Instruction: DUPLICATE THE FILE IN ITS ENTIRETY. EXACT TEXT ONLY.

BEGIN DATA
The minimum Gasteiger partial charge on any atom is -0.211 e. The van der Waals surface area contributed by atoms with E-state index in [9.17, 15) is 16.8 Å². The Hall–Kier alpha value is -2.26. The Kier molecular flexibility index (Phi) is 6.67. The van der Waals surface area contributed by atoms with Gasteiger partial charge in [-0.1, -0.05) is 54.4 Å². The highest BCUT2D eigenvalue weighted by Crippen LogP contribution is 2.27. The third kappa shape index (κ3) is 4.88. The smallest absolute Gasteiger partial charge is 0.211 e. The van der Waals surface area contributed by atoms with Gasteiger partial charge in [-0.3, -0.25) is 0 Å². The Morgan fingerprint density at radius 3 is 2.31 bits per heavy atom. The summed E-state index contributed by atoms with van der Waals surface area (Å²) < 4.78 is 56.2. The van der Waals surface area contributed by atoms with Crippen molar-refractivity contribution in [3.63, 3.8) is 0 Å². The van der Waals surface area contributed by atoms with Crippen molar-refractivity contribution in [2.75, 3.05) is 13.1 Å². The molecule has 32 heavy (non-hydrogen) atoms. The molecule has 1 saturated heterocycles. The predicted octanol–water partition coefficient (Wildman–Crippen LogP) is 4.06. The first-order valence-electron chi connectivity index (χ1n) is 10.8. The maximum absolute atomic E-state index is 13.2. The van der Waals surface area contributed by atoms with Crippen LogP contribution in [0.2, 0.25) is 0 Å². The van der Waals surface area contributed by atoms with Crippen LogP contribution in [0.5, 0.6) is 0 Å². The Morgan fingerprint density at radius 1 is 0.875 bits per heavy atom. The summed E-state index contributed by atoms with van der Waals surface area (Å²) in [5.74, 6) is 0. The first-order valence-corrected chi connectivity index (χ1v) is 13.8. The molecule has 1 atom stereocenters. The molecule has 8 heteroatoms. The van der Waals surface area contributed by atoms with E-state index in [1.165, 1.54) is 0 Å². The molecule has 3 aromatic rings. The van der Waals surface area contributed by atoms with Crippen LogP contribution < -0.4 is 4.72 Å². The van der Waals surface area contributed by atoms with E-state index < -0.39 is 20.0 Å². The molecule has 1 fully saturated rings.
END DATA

The minimum Gasteiger partial charge on any atom is -0.211 e. The van der Waals surface area contributed by atoms with E-state index in [9.17, 15) is 16.8 Å². The Hall–Kier alpha value is -2.26. The Kier molecular flexibility index (Phi) is 6.67. The van der Waals surface area contributed by atoms with Gasteiger partial charge in [-0.1, -0.05) is 54.4 Å². The highest BCUT2D eigenvalue weighted by Crippen LogP contribution is 2.27. The third kappa shape index (κ3) is 4.88. The smallest absolute Gasteiger partial charge is 0.211 e. The van der Waals surface area contributed by atoms with Gasteiger partial charge in [-0.3, -0.25) is 0 Å². The Morgan fingerprint density at radius 3 is 2.31 bits per heavy atom. The summed E-state index contributed by atoms with van der Waals surface area (Å²) < 4.78 is 56.2. The van der Waals surface area contributed by atoms with Crippen molar-refractivity contribution in [3.63, 3.8) is 0 Å². The van der Waals surface area contributed by atoms with Crippen molar-refractivity contribution in [2.75, 3.05) is 13.1 Å². The molecule has 32 heavy (non-hydrogen) atoms. The molecule has 1 saturated heterocycles. The predicted octanol–water partition coefficient (Wildman–Crippen LogP) is 4.06. The first-order valence-electron chi connectivity index (χ1n) is 10.8. The maximum absolute atomic E-state index is 13.2. The van der Waals surface area contributed by atoms with Crippen LogP contribution in [0.2, 0.25) is 0 Å². The van der Waals surface area contributed by atoms with Crippen LogP contribution in [0.5, 0.6) is 0 Å². The Morgan fingerprint density at radius 1 is 0.875 bits per heavy atom. The summed E-state index contributed by atoms with van der Waals surface area (Å²) in [5.74, 6) is 0. The first-order valence-corrected chi connectivity index (χ1v) is 13.8. The molecule has 1 atom stereocenters. The molecule has 8 heteroatoms. The van der Waals surface area contributed by atoms with E-state index in [1.165, 1.54) is 0 Å². The molecule has 3 aromatic rings. The van der Waals surface area contributed by atoms with Crippen LogP contribution < -0.4 is 4.72 Å². The van der Waals surface area contributed by atoms with E-state index < -0.39 is 20.0 Å². The molecule has 1 fully saturated rings.